Why we’re doing it

Why we’re doing it September 23, 2023


Joseph and Hyrum Smith, who have been in hiding, welcome the arrival of Emma Smith and Brigham Young in a scene from the Interpreter Foundation’s film “Six Days in August,” which is currently in production. George A. Smith is at the oar.


Last night, my wife and I were privileged to attend and to participate in a reception and dinner celebrating “Moroni Day” that was sponsored by Scripture Central and held at the Hyatt Regency Hotel in Salt Lake City.  Roughly 550 people enjoyed a program that included the unveiling of two new statues of Moroni (late in his life and as a resurrected being) by the sculptor and plastic surgeon Steven Neil; musical performances by Dallyn Vail Bayles, Ross Boothe, and Jenny Oaks Baker; a program hosted by Jasmin Rappleye and Stephen Jones; and concluding remarks by Elder Ronald A. Rasband of the Quorum of the Twelve Apostles of the Church of Jesus Christ of Latter-day Saints.

I had interesting conversations with a large number of people, including Don Bradley, Rick Turley, Elder Matthew Holland, Jack Welch, Noel Reynolds, Jeffrey Walker, Lanny Britsch, and the like.  I’m very pleased at some of the things that I heard.  I’m thrilled at what I learned about the Church-commissioned biography of Joseph Smith that was recently announced by President Dallin H. Oaks — see “First Presidency Commissions New Biography of the Prophet Joseph Smith: The book will be called “Joseph the Prophet”” — and was pleasantly surprised, as he himself was, by something that Jack Welch had just been given earlier in the day (which I will leave to him to talk about, when he’s ready).  The Joseph Smith biography project will be a very big one, multi-year, and will take into full account the results of the monumental Joseph Smith Papers project that, after years of work, is now drawing to a close.


I don't know the actor's name; he's a different one than in "Witnesses"
Hyrum Smith, in a scene from the forthcoming Interpreter Foundation film “Six Days in August”


Very unfortunately, our attendance at the Moroni Day celebration (“Commemorating 200 years from Moroni’s first appearances to Joseph Smith on September 21, 1823”) prevented our watching Richard L. Bushman’s concurrent keynote address for the FAIR LDS “Defending the Book of Mormon Conference.”  The conflict between the two is to be lamented, and I hope that similar clashes can be avoided in the future.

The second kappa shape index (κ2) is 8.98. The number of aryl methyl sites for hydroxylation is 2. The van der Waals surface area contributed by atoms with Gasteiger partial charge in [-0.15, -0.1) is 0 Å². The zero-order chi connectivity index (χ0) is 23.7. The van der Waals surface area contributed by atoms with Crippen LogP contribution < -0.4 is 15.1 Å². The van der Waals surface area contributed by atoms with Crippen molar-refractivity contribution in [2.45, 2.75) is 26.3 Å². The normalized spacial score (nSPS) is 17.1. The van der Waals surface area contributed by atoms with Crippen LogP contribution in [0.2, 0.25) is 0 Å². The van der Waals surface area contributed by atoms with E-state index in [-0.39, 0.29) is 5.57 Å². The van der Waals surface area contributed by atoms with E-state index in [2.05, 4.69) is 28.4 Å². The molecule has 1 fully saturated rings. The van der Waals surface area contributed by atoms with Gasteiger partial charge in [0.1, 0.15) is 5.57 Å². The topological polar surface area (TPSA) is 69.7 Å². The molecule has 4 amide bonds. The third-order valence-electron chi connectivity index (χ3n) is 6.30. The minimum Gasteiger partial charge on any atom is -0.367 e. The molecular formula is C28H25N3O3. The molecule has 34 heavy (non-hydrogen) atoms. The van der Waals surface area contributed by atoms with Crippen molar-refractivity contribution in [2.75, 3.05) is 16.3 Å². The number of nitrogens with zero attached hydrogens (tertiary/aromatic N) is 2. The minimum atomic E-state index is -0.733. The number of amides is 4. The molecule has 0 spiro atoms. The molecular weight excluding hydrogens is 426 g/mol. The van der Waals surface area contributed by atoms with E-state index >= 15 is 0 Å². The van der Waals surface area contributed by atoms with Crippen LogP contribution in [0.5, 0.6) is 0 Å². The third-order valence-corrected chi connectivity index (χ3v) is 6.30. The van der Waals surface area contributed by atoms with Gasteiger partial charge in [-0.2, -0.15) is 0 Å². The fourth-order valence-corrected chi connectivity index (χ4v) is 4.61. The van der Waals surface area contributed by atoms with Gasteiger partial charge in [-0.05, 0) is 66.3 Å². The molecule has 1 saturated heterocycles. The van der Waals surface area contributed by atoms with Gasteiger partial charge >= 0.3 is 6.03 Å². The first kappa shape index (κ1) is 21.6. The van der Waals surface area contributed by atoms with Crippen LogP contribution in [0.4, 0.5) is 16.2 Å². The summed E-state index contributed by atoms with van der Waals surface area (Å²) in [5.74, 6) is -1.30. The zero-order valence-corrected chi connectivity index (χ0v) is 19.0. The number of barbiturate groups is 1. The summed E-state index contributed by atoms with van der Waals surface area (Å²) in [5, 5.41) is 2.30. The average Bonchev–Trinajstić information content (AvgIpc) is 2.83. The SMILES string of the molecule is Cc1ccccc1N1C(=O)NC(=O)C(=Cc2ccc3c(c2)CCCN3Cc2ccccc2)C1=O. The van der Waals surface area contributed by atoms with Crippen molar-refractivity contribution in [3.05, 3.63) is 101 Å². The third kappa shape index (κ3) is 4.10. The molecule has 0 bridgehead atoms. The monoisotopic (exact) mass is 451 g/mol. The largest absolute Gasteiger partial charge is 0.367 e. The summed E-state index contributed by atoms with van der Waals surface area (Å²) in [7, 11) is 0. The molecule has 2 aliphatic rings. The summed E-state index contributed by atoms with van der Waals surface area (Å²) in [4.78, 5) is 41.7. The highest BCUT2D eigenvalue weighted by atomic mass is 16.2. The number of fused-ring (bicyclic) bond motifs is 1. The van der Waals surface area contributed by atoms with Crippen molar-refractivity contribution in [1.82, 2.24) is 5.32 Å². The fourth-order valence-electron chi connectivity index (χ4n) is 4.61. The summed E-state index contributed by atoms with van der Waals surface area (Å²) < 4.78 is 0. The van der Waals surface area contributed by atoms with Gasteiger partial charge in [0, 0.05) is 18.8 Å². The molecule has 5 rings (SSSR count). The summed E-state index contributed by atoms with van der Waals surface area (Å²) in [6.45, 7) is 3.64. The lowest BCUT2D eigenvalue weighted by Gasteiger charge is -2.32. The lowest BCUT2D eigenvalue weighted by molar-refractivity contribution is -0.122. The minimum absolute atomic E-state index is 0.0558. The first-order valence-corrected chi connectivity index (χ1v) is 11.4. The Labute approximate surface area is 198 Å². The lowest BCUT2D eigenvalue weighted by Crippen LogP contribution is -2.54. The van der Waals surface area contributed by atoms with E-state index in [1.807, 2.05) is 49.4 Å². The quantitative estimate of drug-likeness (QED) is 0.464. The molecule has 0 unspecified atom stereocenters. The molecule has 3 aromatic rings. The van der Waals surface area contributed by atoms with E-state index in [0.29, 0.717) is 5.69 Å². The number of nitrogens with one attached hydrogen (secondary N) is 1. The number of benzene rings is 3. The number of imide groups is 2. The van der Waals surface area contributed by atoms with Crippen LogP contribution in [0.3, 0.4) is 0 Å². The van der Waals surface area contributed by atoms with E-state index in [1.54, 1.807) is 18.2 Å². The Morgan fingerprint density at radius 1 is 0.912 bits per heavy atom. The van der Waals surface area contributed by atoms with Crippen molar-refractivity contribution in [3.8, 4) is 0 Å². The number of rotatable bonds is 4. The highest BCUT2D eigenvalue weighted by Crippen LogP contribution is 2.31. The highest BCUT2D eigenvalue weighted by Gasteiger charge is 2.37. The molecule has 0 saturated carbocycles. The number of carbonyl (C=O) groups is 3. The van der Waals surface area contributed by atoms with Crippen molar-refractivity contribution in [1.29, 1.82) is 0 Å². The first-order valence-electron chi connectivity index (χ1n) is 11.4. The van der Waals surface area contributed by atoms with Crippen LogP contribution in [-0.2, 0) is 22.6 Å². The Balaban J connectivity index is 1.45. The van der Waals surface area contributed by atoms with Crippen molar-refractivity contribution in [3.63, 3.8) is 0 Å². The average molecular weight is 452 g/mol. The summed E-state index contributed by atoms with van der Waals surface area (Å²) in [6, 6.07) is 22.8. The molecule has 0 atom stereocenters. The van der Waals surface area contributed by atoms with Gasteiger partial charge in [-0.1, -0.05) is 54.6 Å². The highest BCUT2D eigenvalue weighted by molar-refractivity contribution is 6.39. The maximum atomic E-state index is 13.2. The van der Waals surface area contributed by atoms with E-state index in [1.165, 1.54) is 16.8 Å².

And I haven’t been able to listen to all of the “Defending Book of Mormon Conference” today, either.  Which I regret.  A stake assignment was one of the things that interfered — I’m one of the narrators for a patriotic musical fireside that will take place tomorrow night at 7 PM, and we had a (casual) dress rehearsal for it today — and so I’m relying on FAIR to get the videos of the talks and the full papers out as soon as possible.  There were some very good and clear discussions among the fragments that I was able to hear.


ES visits JS while he's hiding
Emma Smith visits the Prophet Joseph while he’s in hiding.


Once again, I’m grateful to Russell Richins and James Jordan for sharing still photographs with me from the filming that has been done thus far on the Interpreter Foundation’s forthcoming Six Days in August project.  I wish that we would be there on set, but we can’t.

Filming at Upper Canada Village in Ontario has now been completed, and the crew and the actors are now moving down to the Rochester, New York, area, where filming will resume early this next week.

This, too, is a big project.  And I still need to raise more money for it to cover what, in the trade, is called “postproduction.”  It’s fun to be able to toss such terms around as if I know what I’m talking about.  But I’m still scratching my head at the inattention that allowed all the contract materials to be drawn up without making even the slightest provision for furnishing me with lots of gold bling and a Lamborghini.  How in the world am I supposed to look like an authenticl movie mogul without tasteless displays of lavish wealth?


A close-up of "Wilford Woodruff"
Wilford Woodruff listens to Sidney Rigdon, in a scene from “Six Days in August”